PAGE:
- Ram 1500 TRX vs. Ford F-150 Raptor, 2022 VW Golf R, 2022 Mercedes-Benz C-Class: The Week In Reverse
- 2021 Jaguar F-Pace ups the luxury, style
- Porsche R&D boss on why Tesla is not a direct rival
- 2021 Nissan Rogue teased in preparation for next week’s reveal
- Toyota updates 4Runner TRD Pro, revives Trail edition for 2021
As of Wednesday night, SBA reported that 4.5 million businesses had received approvals for loans totaling $510.6 billion. About $130 billion remains from the second round of $320 billion that Congress approved for PPP. The initial round of $349 billion was tapped in just 13 days.
In the auto industry, the program has brought important aid to dealerships and smaller parts manufacturers.
Small business advocates hailed passage of the bill as providing needed flexibility to firms still struggling to emerge from COVID-related closings, even as lenders and other groups are still seeking other program changes they hope Congress can make in the coming weeks.
Sean Kennedy, executive vice president of the National Restaurant Association representing thousands of owners and chains including McDonald’s Corp., said in a statement the passage is “a win for restaurants and small businesses across the country.”
The U.S. Chamber of Commerce said a new survey it released Wednesday with MetLife showed that while 8 of 10 small businesses are in the process of reopening, 55 percent think it will take more than six months to be fully operational – up from 50 percent in an April poll and 46 percent in March.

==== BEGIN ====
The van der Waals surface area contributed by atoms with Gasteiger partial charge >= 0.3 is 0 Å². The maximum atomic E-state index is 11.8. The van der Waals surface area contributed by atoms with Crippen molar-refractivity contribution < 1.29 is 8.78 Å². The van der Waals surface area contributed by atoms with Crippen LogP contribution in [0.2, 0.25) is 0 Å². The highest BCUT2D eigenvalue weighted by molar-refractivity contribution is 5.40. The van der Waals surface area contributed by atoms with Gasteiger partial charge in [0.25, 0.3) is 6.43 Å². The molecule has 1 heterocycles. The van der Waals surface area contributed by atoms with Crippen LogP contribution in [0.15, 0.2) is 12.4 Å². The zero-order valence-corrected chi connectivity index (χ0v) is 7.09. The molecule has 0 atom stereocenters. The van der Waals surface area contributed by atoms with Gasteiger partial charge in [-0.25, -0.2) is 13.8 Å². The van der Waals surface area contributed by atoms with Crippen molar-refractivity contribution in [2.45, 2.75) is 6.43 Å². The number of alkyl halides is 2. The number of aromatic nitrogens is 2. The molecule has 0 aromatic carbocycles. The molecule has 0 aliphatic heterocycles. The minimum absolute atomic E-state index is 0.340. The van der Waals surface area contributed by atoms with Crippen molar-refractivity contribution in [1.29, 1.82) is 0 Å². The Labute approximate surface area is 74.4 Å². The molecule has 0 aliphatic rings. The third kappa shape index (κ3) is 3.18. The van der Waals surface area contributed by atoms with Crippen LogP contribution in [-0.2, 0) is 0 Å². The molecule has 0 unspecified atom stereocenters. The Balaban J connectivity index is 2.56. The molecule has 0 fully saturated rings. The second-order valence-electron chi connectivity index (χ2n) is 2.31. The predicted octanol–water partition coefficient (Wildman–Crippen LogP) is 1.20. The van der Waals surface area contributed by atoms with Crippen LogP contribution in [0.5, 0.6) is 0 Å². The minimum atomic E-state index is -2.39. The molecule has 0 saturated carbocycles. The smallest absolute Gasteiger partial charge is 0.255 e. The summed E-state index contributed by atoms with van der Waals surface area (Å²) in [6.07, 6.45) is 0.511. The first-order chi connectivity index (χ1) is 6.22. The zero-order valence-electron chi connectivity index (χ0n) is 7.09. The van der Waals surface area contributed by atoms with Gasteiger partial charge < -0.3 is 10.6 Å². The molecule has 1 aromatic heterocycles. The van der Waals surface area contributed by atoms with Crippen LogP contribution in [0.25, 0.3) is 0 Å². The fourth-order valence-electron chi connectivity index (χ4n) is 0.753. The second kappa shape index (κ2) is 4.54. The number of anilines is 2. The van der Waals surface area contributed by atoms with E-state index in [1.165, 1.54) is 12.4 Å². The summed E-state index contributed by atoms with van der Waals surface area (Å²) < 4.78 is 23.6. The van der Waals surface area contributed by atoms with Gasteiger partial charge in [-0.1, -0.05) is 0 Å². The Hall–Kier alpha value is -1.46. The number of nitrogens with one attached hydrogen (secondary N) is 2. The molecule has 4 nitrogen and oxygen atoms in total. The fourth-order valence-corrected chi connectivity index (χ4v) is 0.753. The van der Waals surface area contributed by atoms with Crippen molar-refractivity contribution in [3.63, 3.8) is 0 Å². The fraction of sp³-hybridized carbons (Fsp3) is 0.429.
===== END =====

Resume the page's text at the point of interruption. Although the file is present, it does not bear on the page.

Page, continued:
“Congress deserves credit for removing barriers that could slow recovery further,” the chamber said in a statement. “We urge the president to sign the legislation quickly and for SBA and Treasury to immediately provide guidance to small businesses on how they qualify for loan forgiveness under the new law.”
A National Federation of Independent Business survey of its members last week showed that a majority have their loan-forgiveness period ending in the next couple of weeks. The group said in a statement it is pleased the Senate passed “much-needed flexibility for small business owners” and “we look forward to continuing to work with members in the chamber on improving” the program.
Lenders are seeking to simplify the process of applying to have loans forgiven by allowing borrowers with loans of a certain amount to simply certify they followed the rules, rather than having to make complicated calculations with rules that keep changing.
“Much more needs to be done on this bill,” said Paul Merski of the Independent Community Bankers of America. “This is largely a Senate punt on fixing the issues with the PPP program.”
There was broad support during a Senate Small Business Committee hearing Wednesday for extending the eight-week loan forgiveness period and changing the rule that 75 percent of proceeds must be spent on payroll.
Republican Sen. Joni Ernst of Iowa highlighted a sportswear business in her state that kept 27 workers employed with a PPP loan despite a 96 percent decline in revenue. But with ballparks and other venues where the apparel is sold still closed — and the firm’s eight-week period expiring this week – the workers will be furloughed, she said.
Michael Strain, director of economic policy studies at the American Enterprise Institute, called the 75 percent payroll rule — set by SBA and Treasury — “a mistake” because it limits the program’s ability to help companies such as those in high-rent cities that need to spend more money on expenses.
“A business that cannot pay its rent also cannot continue paying its workers,” Strain told the committee.